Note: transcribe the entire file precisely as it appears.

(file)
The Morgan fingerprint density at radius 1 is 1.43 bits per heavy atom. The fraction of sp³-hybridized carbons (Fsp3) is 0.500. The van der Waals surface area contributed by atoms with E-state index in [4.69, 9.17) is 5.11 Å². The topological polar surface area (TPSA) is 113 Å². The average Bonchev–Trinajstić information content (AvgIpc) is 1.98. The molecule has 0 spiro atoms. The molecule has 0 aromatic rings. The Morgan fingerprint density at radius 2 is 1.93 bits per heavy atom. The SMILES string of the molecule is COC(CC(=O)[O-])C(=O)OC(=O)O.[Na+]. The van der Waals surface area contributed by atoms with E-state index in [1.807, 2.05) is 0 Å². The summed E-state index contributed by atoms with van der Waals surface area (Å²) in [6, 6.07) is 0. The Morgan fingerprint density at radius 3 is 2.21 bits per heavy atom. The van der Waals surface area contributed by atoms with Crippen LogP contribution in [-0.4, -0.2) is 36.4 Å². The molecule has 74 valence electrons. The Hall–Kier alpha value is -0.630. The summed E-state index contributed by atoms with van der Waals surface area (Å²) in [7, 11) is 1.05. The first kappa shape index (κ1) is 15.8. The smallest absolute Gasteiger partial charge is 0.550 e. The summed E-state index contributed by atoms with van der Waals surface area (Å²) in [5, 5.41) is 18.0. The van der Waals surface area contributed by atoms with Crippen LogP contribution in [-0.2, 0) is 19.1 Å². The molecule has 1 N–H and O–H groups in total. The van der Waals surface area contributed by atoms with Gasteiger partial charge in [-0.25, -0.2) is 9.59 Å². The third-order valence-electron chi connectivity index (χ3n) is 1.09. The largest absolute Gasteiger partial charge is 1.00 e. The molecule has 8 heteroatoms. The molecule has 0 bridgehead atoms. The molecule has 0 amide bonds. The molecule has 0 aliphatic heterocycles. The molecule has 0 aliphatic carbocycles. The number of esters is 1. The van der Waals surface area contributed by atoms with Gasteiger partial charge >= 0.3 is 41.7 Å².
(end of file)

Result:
The Morgan fingerprint density at radius 1 is 1.43 bits per heavy atom. The fraction of sp³-hybridized carbons (Fsp3) is 0.500. The van der Waals surface area contributed by atoms with E-state index in [4.69, 9.17) is 5.11 Å². The topological polar surface area (TPSA) is 113 Å². The average Bonchev–Trinajstić information content (AvgIpc) is 1.98. The molecule has 0 spiro atoms. The molecule has 0 aromatic rings. The Morgan fingerprint density at radius 2 is 1.93 bits per heavy atom. The SMILES string of the molecule is COC(CC(=O)[O-])C(=O)OC(=O)O.[Na+]. The van der Waals surface area contributed by atoms with E-state index in [1.807, 2.05) is 0 Å². The summed E-state index contributed by atoms with van der Waals surface area (Å²) in [6, 6.07) is 0. The Morgan fingerprint density at radius 3 is 2.21 bits per heavy atom. The van der Waals surface area contributed by atoms with Crippen LogP contribution in [-0.4, -0.2) is 36.4 Å². The molecule has 74 valence electrons. The Hall–Kier alpha value is -0.630. The summed E-state index contributed by atoms with van der Waals surface area (Å²) in [7, 11) is 1.05. The first kappa shape index (κ1) is 15.8. The smallest absolute Gasteiger partial charge is 0.550 e. The summed E-state index contributed by atoms with van der Waals surface area (Å²) in [5, 5.41) is 18.0. The van der Waals surface area contributed by atoms with Crippen LogP contribution in [-0.2, 0) is 19.1 Å². The molecule has 1 N–H and O–H groups in total. The van der Waals surface area contributed by atoms with Gasteiger partial charge in [-0.25, -0.2) is 9.59 Å². The third-order valence-electron chi connectivity index (χ3n) is 1.09. The largest absolute Gasteiger partial charge is 1.00 e. The molecule has 8 heteroatoms. The molecule has 0 bridgehead atoms. The molecule has 0 amide bonds. The molecule has 0 aliphatic heterocycles. The molecule has 0 aliphatic carbocycles. The number of esters is 1. The van der Waals surface area contributed by atoms with Gasteiger partial charge >= 0.3 is 41.7 Å².